[00:11:49] Yeah, because the maintenance of it is pretty tricky when there's dozens of business rules. 

[00:11:54] Yeah. The maintenance. Yes. 

[00:11:57] When I've led bigger development teams, and we know that we've got good JavaScript developers in our team and the customer has got JavaScript skills to do the support and maintenance later, my preference is to try and do everything in JavaScript because having some of the customization in business rules and some of it in JavaScript just makes it a support nightmare. And you're just trying to figure out why is the form behaving like this? 

[00:12:20] Yeah. And debugging, will be a nightmare. Like why is this business rule not working? Because something else is doing something.

[00:12:30] All right. So do you think learning JavaScript, at least to be able to do the kind of user interface customization, is that worth it? There are not that many methods to show and hide and make things required. Do you think it's a worthwhile skill for a functional consultant to learn? Are we going to be so bad at JavaScript that we're better off leaving it to the professional developers? 

[00:12:49] Personally, I'll leave it off to the developers personally. Yeah, I'm not really. Yeah. I'm not really into coding. I don't trust. I don't trust myself with coding. 

[00:13:02] Yep. Well, you know, play to your strengths. That's awesome. 

[00:13:05] Yeah. Yeah.

[00:13:06] Taking it a step further. Can you set up a PCF component? If you saw something nice on the PCF gallery, would you be able to deploy that into your environment? Do you think PCF custom controls add a lot to the user interface experience or are they overly complicated and, you know, lead to forms that are very fancy looking, but actually don't work very well. What are your thoughts on custom PCF controls? 

[00:13:28] Yes, you need to be very careful in choosing those controls because there's a lot available. You go to PCF gallery, but in terms of, because out of the box, you already have all those controls and Microsoft actually, you know, release from time to time new controls as well to use.

[00:13:50] But, um, there are a few that really helps you up your form design game. Previously, like when you don't have those star rating and sometimes you know, of the business users, oh, can we do this? And it looks so good. It looks so nice. So you have to get that balance between beautifying your form on, does it really serve the purpose?

[00:14:17] Is it functionally good. So I'm not against, I actually like using PCF components, but I'm quite selective of what to use and I have to trust the person who did that as well and make sure I tested and tested well.

[00:14:36] You mentioned that there are users asking for star ratings, for example, do you leave it up to the users to ask for those kind of little whizzbang features or do you think it's the functional consultant's role to introduce beautiful UI touches even that the users might not have asked for? Or are we going too far by delivering over and above and making the system more complicated than it needs to be?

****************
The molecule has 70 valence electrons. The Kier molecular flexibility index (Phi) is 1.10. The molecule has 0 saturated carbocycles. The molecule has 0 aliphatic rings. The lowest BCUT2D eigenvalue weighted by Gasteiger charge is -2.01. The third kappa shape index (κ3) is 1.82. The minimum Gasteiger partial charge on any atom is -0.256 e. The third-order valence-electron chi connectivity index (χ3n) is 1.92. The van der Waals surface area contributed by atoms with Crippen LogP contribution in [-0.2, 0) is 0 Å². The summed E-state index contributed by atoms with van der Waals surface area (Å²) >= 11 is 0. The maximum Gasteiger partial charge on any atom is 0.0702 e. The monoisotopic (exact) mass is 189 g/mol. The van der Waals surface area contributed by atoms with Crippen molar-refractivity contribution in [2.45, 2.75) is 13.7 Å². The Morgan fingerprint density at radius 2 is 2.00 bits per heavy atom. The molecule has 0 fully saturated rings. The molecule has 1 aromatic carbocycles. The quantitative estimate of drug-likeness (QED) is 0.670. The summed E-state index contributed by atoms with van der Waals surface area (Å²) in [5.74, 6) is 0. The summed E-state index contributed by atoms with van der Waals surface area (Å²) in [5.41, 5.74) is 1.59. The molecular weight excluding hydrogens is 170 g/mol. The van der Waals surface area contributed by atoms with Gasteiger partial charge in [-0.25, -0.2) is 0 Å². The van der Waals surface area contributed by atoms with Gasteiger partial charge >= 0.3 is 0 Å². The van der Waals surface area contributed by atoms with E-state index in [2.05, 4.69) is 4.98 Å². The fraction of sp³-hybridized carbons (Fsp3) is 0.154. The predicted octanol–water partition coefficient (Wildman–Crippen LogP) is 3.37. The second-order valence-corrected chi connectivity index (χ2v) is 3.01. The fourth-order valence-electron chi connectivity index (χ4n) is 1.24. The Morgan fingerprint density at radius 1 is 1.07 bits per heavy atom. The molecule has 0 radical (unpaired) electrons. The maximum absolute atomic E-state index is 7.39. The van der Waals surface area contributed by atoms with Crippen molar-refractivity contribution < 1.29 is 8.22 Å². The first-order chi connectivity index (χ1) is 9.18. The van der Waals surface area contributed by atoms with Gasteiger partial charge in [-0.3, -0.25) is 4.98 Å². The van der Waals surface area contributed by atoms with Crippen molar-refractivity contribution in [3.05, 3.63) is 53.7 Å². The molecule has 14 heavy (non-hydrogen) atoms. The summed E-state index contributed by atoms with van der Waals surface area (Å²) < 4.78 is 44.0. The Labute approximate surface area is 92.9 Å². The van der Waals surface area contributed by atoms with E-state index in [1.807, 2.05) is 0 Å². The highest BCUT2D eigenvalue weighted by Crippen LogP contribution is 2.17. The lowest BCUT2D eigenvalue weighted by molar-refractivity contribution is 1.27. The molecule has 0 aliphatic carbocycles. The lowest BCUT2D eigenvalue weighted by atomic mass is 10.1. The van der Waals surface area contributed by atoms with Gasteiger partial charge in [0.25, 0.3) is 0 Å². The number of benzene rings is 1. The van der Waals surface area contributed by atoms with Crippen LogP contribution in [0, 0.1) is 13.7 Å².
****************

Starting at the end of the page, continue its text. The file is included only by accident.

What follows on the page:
[00:15:00] I like to keep it clean and simple. So only if it's really necessary that I would add in a, um, a fancy control on the form. Because at the end of the day, we're after the functionality, the data. It just adds into maybe, you know, beautifying the form. It just look at, make it nice.

[00:15:21] So it's not a must have, but a nice to have, um, for me.

[00:15:25] Good. All right. Well, you've answered all the questions I had from my current review that I'm doing. Thanks very much for that consulting input. I really appreciate it. What other principles do you cover in your presentation and what can people expect when they tune into your session at DynamicsCon? 

[00:15:40] Right. In my topic, uh, for DynamicsCon, I touched on the design process and the considerations. So, you know, what are the steps you need to do when doing the design, um, designing the form, what are the things you need to consider, your user base, their roles, that kind of stuff.

[00:16:03] And, and then I dig in into the, uh, I'm going to spill what I'm going to show. Um, I made my 10 commandments of a good design. So yeah, watch out for it. And, and then I shared some tips and tricks of form design. So those are what I normally use whenever I do my work. And, um, I touched us well, concluding the session all the PCF components and other articles. Articles from Amy Holden, she's got that posts around enhancing your timeline control. So I kinda like that. So I messaged her. I was like, oh, can I refer to your article? And she said, yes, go girl. So, yeah, I just, I put it that in. 

[00:16:59] And then I concluded my session with other UI components that you actually, you know, have a factor in delivering that better user experience. So like your navigation, the areas within the navigation. And I touched on the, the help pages, custom help pages, because 

[00:17:23] Right. That's usually overlooked in every project. 

[00:17:26] Yeah, so I, and there's a article about it, which is posted by Dian Taylor. I think she was in your podcast, like just last week.

[00:17:36] That's right. Yeah. She's also presenting. 

[00:17:39] Yeah. Yeah. So. She did, she did that post and I referred to her post and show a screenshot of what a custom help page looks like. And I quite liked the idea of using help pages because we normally, we're very traditional with user guides being somewhere else. So now we can actually live within, within Dynamics or within the form itself. And it's contextual, so it knows where you are and it loads appropriately.